We just return from the State Theater, where we see our brother Paddy and his son Brian play acoustic blues as opening act for B.B. King. Let me repeat that: B.B. King. Heard of him? Would it make you nervous? (Not watching, I mean playing. It did make me nervous, though, waiting for the start.)
If it did Paddy, you couldn't tell. He took the stage smiling and seemed completely relaxed. I don't know how relaxed I would be sauntering onto a stage in front of a sold-out (1500 persons) crowd who paid a lot of money to see Mr. King, a blues legend.
B.B. King has his reputation and qualifications, going back decades, the best of the best, the most famous bluesman alive. He also has eight musicians behind him who are the best in the world. You (I mean Pat) have an acoustic guitar; plus your son, very talented and so close with you, coming out halfway through the set with his fiddle; and then what? Your skills and your desire to connect.
Tonight was a lesson in how far those things can go. The performance was nothing but joyful and engaging. Joy and engagement, and a respect for music in general and the blues in particular, are the reasons Pat and Brian started playing in the first place. Tonight, it all showed.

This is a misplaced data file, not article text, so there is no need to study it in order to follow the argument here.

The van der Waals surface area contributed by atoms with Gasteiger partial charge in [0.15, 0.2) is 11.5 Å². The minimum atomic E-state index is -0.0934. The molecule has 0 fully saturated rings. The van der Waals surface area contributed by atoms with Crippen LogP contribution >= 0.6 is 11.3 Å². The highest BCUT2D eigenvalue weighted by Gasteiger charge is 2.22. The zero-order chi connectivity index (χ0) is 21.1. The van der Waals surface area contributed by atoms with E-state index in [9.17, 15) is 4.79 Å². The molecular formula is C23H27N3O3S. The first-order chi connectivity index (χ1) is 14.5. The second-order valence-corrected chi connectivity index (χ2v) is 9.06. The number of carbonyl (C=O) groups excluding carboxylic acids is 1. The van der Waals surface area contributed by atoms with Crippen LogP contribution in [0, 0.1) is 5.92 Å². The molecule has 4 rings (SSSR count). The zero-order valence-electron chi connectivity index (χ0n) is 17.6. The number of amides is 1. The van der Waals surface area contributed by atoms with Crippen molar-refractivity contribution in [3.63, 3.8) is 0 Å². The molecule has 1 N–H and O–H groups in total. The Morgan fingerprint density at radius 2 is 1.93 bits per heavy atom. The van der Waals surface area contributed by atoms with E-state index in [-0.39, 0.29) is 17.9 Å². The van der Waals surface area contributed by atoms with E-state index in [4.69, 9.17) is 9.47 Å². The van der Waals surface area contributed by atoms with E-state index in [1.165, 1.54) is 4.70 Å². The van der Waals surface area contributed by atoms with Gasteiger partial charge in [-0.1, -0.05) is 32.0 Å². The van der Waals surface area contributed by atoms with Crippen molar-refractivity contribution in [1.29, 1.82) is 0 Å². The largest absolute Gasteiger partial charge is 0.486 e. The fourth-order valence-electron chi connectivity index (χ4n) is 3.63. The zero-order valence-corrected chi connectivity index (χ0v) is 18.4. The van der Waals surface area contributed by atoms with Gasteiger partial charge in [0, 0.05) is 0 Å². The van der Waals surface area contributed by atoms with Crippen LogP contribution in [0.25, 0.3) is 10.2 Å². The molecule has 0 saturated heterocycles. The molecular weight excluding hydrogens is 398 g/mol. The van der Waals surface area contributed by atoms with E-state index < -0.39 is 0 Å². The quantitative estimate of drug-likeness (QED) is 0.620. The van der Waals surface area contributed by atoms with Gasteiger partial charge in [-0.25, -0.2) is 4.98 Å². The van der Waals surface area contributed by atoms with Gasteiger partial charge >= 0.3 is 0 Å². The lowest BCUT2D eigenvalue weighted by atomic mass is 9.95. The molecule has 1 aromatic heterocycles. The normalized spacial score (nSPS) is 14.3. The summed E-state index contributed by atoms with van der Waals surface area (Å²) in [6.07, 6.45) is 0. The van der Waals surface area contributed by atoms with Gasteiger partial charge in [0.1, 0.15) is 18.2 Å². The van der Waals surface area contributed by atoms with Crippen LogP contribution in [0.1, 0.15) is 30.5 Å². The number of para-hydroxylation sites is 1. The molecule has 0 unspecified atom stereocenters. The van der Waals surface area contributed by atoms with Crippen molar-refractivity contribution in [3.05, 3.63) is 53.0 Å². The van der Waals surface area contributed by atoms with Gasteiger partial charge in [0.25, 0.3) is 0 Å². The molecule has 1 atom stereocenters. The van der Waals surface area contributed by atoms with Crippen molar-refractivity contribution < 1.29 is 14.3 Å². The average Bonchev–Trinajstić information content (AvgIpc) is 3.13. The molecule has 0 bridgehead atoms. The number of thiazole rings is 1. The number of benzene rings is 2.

After two numbers, Paddy mentioned to the crowd that he spoke to our father on the phone yesterday about the gig. Dad is a Tony Bennett kind of guy, but loves music, so at least knows who B.B. King is. He congratulated Pat and, as Pat told the crowd, mentioned that yesterday was the tenth anniversary of our mother's death. Dad said, she will be there with you. "So - hi, Mom," Paddy said. "I'm going to play her favorite song now" - "Come Back, Baby," by Snooks Eaglin.
As promoter Dan Smalls said tonight in welcoming the crowd, "The State Theater is our communal living room for great events like this." Little did he know, or maybe he did. Nah, how could he. But maybe he does now. We hope he is smoking a big promoter-style cigar right now, reflecting on the triumph of the night.(Thanks, Dan, for the evening, and all you bring to downtown.)
And, of course, thank you B.B. King. Our honor, all around.